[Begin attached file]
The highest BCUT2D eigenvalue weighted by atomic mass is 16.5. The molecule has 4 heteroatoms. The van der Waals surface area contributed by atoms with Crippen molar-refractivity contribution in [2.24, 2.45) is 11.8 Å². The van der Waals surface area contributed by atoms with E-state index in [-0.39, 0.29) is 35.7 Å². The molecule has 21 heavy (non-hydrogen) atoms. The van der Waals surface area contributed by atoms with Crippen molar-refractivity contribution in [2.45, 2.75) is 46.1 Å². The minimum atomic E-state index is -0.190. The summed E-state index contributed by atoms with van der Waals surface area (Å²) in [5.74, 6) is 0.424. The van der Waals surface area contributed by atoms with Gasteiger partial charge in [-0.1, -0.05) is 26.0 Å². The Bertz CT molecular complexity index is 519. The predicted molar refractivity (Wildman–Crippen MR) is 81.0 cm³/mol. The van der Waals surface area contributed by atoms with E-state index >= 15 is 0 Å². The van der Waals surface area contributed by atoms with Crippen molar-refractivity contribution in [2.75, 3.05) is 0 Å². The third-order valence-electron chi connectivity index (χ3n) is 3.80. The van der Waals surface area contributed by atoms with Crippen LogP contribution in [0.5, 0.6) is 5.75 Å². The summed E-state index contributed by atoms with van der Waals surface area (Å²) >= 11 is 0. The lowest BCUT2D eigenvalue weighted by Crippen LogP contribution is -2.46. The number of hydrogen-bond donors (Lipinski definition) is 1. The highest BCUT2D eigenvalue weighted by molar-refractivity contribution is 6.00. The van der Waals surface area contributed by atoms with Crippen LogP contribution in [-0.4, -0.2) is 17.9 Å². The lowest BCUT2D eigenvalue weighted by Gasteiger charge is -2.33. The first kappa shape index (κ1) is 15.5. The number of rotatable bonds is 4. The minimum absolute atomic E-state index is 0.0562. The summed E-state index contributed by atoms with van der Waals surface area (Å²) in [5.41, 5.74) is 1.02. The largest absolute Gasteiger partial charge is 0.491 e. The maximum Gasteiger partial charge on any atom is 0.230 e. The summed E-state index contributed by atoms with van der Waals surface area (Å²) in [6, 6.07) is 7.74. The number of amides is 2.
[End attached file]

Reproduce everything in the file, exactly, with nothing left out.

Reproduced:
The highest BCUT2D eigenvalue weighted by atomic mass is 16.5. The molecule has 4 heteroatoms. The van der Waals surface area contributed by atoms with Crippen molar-refractivity contribution in [2.24, 2.45) is 11.8 Å². The van der Waals surface area contributed by atoms with E-state index in [-0.39, 0.29) is 35.7 Å². The molecule has 21 heavy (non-hydrogen) atoms. The van der Waals surface area contributed by atoms with Crippen molar-refractivity contribution in [2.45, 2.75) is 46.1 Å². The minimum atomic E-state index is -0.190. The summed E-state index contributed by atoms with van der Waals surface area (Å²) in [5.74, 6) is 0.424. The van der Waals surface area contributed by atoms with Gasteiger partial charge in [-0.1, -0.05) is 26.0 Å². The Bertz CT molecular complexity index is 519. The predicted molar refractivity (Wildman–Crippen MR) is 81.0 cm³/mol. The van der Waals surface area contributed by atoms with E-state index >= 15 is 0 Å². The van der Waals surface area contributed by atoms with Crippen molar-refractivity contribution in [2.75, 3.05) is 0 Å². The third-order valence-electron chi connectivity index (χ3n) is 3.80. The van der Waals surface area contributed by atoms with Crippen LogP contribution in [0.5, 0.6) is 5.75 Å². The summed E-state index contributed by atoms with van der Waals surface area (Å²) >= 11 is 0. The lowest BCUT2D eigenvalue weighted by Crippen LogP contribution is -2.46. The number of hydrogen-bond donors (Lipinski definition) is 1. The highest BCUT2D eigenvalue weighted by molar-refractivity contribution is 6.00. The van der Waals surface area contributed by atoms with Crippen LogP contribution in [-0.4, -0.2) is 17.9 Å². The lowest BCUT2D eigenvalue weighted by Gasteiger charge is -2.33. The first kappa shape index (κ1) is 15.5. The number of rotatable bonds is 4. The minimum absolute atomic E-state index is 0.0562. The summed E-state index contributed by atoms with van der Waals surface area (Å²) in [5.41, 5.74) is 1.02. The largest absolute Gasteiger partial charge is 0.491 e. The maximum Gasteiger partial charge on any atom is 0.230 e. The summed E-state index contributed by atoms with van der Waals surface area (Å²) in [6, 6.07) is 7.74. The number of amides is 2.